Ah yes, the Fox. If you were at Sonisphere, you may have seen Babymetal’s into video, which recounted the daft but endearing fictional tale of how the band came together in answer to a request from the metal-loving Fox God to start something called the ‘Metal Resistance’. As preposterous as it sounds, there is something very clever and lovable about Babymetal’s back-story and the mystique that surrounds those who put the music together. While the metal media speculate about whether the band’s eponymous debut album was put together by members of much-loved noughties’ crossover crew Mad Capsule Markets or just some terrible Machiavellian producer with a hotline to the best session musicians, the reality is that in Babymetal’s world it really doesn’t matter a shiny shit. In fact, the whole thing works so brilliantly because it has side-stepped all the usual considerations in favour of the wholesale creation of a unique and fully formed world of its own.
“I was always interested in metal bands that had some mystery to them,” says Key. “I wanted to create something that was different from normal everyday life and people will be guessing about what’s going on in the band. It’s like Disneyland… it’s not reality and you’re transported to a different place. That’s what I wanted to create. The three girls were chosen because they’re suitable and they represent the band really well. They’re great singers and great performers. that’s why I created the story about the Fox and the Metal Resistance. The girls are like prophets, speaking for the Fox God. It just makes it different from everything else… and it’s fun!
What really comes across when speaking to Key is that he never expected Babymetal to be received so well overseas. The band have already exceeded expectations at home, becoming a huge deal very quickly and selling out two nights in the legendary Budokan in Tokyo – that’s 20,000 people per night – back in March. But conquering the rest of the world wasn’t supposed to be easy, not least due to the aforementioned cultural differences that make places like the UK so susceptible to a sneering, cynical outlook on anything that makes up its own rules as it goes along. As a result, Babymetal’s Sonisphere experience – not to mention the small matter of a show at The Forum that sold out in a matter of hours, after it had already been up-scaled from a much smaller venue – amounts to an unexpected but very welcome triumph for Key and the band and a very good omen for their collective future.
“When this began I was just experimenting and it was a challenge,” says Key. “I didn’t know what was going to happen and I never expected it to become so big, so fast. We’d never played a big festival like Sonisphere before and we really didn’t know what to expect at a big festival full of real metal fans. In the end, it’s just trial and error. We’re always moving forward but we never really never know what to expect. Right now we’re getting a lot of offers from all over the world. We’re opening for Lady Gaga in the US and we’re doing a festival in Canada and more headline shows, so we want to travel more next year and just see where it takes us.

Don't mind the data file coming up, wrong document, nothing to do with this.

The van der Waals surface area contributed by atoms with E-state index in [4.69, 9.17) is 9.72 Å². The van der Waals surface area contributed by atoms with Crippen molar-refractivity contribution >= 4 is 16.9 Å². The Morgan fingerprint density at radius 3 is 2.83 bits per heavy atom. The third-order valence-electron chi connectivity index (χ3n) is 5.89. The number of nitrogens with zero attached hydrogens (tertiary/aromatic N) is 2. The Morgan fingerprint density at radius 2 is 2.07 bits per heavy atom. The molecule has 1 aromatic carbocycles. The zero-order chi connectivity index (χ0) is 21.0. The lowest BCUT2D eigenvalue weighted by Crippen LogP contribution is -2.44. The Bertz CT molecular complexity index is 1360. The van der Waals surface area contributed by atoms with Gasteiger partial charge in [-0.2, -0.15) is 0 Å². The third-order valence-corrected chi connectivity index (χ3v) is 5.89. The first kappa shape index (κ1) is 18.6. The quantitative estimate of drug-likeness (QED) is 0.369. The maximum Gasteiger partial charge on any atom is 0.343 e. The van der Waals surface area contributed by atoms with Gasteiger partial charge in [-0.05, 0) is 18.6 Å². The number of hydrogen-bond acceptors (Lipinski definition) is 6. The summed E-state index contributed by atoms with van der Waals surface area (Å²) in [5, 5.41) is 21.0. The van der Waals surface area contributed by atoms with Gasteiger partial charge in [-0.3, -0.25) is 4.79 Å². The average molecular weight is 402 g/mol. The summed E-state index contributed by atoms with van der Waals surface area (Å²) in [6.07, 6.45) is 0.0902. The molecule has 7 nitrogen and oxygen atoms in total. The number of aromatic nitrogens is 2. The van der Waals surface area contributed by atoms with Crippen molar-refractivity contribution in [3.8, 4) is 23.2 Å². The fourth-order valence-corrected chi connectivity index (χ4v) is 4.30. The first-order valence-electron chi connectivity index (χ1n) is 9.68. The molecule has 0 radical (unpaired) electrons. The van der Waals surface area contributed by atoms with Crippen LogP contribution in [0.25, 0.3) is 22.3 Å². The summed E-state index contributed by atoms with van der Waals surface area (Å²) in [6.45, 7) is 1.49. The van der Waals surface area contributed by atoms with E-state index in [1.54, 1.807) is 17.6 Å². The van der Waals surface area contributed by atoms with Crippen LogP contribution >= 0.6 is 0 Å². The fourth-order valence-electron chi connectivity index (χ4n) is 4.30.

Key smiles the broad smile of a man who simply can’t believe his luck. He may yet end up making tons of money from Babymetal but it’s obvious that the music and the experience are what have driven this project from the start. And then, of course, there are the girls themselves. Metal Hammer is invited up for a quick chat with Su-Metal and her diminutive comrades before they take to the stage at The Forum and they greet us with excited grins but plenty of the extreme, disarming politeness for which the Japanese are famed.
“Sonisphere was an amazing experience, because it was the first time we’d played in front of such a huge audience!” beams Su-Metal, every bit the professional but very much a wide-eyed teenager too. “When I walked out I thought ‘Oh no, what am I going to do?’ but it was such a great experience. With Japanese fans, because we understand each other, they join in with the chanting and the call and response. What’s amazing with the UK fans is that even though they don’t understand the language, they still sing along with everything! And they also did the Fox sign which was wonderful to see!”
The Babymetal girls have all had a degree of experience within Japan’s pop and Idol industry through singing and modelling, but the metal scene is a very different world and one that they are clearly enjoying immensely. Su- Metal excitedly recalls meeting Kirk Hammett backstage at Sonisphere and not knowing who he was – “He just seemed like an ordinary guy and a very kind gentleman!” she says – and points out, with some bemusement, that the European crowds that have come to see Babymetal have been predominantly made up of diehard metal fans, as opposed to the Japanese crowds that are often as passionate about pop as they are about heavier music. Most of all, it’s obvious that their European adventure has gone way better than any of the three girls could ever have dreamed and that being a part of Babymetal is just about as much fun as any human being could realistically withstand. So yes, you can be cynical about Babymetal if you want. meanwhile, the band, their manager and an increasing number of metalheads are enjoying every second of this unprecedented and wonderfully demented phenomenon.
“We’ve received so many comments online from the UK and lots of people have been mimicking our dance routines and putting them on YouTube, so we’re getting such a great response and we never expected it.” Su-Metal concludes, eyes twinkling. “The response we’re getting makes us think we’re being accepted. It feels like a dream!”